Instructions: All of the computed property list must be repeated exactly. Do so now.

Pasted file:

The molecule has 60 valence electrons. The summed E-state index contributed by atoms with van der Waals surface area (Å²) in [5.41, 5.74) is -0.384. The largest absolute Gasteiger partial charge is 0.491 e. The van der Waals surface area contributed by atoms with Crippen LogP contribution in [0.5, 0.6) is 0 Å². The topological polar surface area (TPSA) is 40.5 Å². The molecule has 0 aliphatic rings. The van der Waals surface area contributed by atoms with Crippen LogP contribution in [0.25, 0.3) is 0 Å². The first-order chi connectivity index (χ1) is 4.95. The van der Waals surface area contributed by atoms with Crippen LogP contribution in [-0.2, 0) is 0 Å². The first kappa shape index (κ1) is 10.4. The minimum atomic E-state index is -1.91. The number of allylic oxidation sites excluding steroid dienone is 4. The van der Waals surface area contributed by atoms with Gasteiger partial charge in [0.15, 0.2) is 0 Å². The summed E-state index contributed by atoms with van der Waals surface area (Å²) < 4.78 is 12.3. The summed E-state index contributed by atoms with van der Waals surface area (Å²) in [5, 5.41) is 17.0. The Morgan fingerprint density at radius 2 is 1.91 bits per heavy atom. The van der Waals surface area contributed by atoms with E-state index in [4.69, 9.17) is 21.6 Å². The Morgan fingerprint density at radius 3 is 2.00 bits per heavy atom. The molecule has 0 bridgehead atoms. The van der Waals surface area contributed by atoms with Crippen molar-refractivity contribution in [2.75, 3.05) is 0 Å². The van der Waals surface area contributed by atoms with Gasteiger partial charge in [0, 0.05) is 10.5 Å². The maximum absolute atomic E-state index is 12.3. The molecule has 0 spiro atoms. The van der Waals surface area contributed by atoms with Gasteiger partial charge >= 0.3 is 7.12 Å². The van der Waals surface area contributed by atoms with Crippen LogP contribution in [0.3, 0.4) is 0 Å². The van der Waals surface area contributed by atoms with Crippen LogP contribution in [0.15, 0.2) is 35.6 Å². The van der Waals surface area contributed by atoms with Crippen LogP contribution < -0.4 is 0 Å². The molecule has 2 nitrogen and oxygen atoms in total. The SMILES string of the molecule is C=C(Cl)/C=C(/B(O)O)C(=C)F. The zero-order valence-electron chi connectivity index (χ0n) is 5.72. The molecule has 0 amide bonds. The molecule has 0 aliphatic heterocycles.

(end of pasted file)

The molecule has 60 valence electrons. The summed E-state index contributed by atoms with van der Waals surface area (Å²) in [5.41, 5.74) is -0.384. The largest absolute Gasteiger partial charge is 0.491 e. The van der Waals surface area contributed by atoms with Crippen LogP contribution in [0.5, 0.6) is 0 Å². The topological polar surface area (TPSA) is 40.5 Å². The molecule has 0 aliphatic rings. The van der Waals surface area contributed by atoms with Crippen LogP contribution in [0.25, 0.3) is 0 Å². The first-order chi connectivity index (χ1) is 4.95. The van der Waals surface area contributed by atoms with Crippen LogP contribution in [-0.2, 0) is 0 Å². The first kappa shape index (κ1) is 10.4. The minimum atomic E-state index is -1.91. The number of allylic oxidation sites excluding steroid dienone is 4. The van der Waals surface area contributed by atoms with Gasteiger partial charge in [0.15, 0.2) is 0 Å². The summed E-state index contributed by atoms with van der Waals surface area (Å²) < 4.78 is 12.3. The summed E-state index contributed by atoms with van der Waals surface area (Å²) in [5, 5.41) is 17.0. The Morgan fingerprint density at radius 2 is 1.91 bits per heavy atom. The van der Waals surface area contributed by atoms with E-state index in [4.69, 9.17) is 21.6 Å². The Morgan fingerprint density at radius 3 is 2.00 bits per heavy atom. The molecule has 0 bridgehead atoms. The van der Waals surface area contributed by atoms with Crippen molar-refractivity contribution in [2.75, 3.05) is 0 Å². The van der Waals surface area contributed by atoms with Gasteiger partial charge in [0, 0.05) is 10.5 Å². The maximum absolute atomic E-state index is 12.3. The molecule has 0 spiro atoms. The van der Waals surface area contributed by atoms with Gasteiger partial charge >= 0.3 is 7.12 Å². The van der Waals surface area contributed by atoms with Crippen LogP contribution in [0.3, 0.4) is 0 Å². The van der Waals surface area contributed by atoms with Crippen LogP contribution in [0.15, 0.2) is 35.6 Å². The van der Waals surface area contributed by atoms with Crippen LogP contribution < -0.4 is 0 Å². The molecule has 2 nitrogen and oxygen atoms in total. The SMILES string of the molecule is C=C(Cl)/C=C(/B(O)O)C(=C)F. The zero-order valence-electron chi connectivity index (χ0n) is 5.72. The molecule has 0 amide bonds. The molecule has 0 aliphatic heterocycles.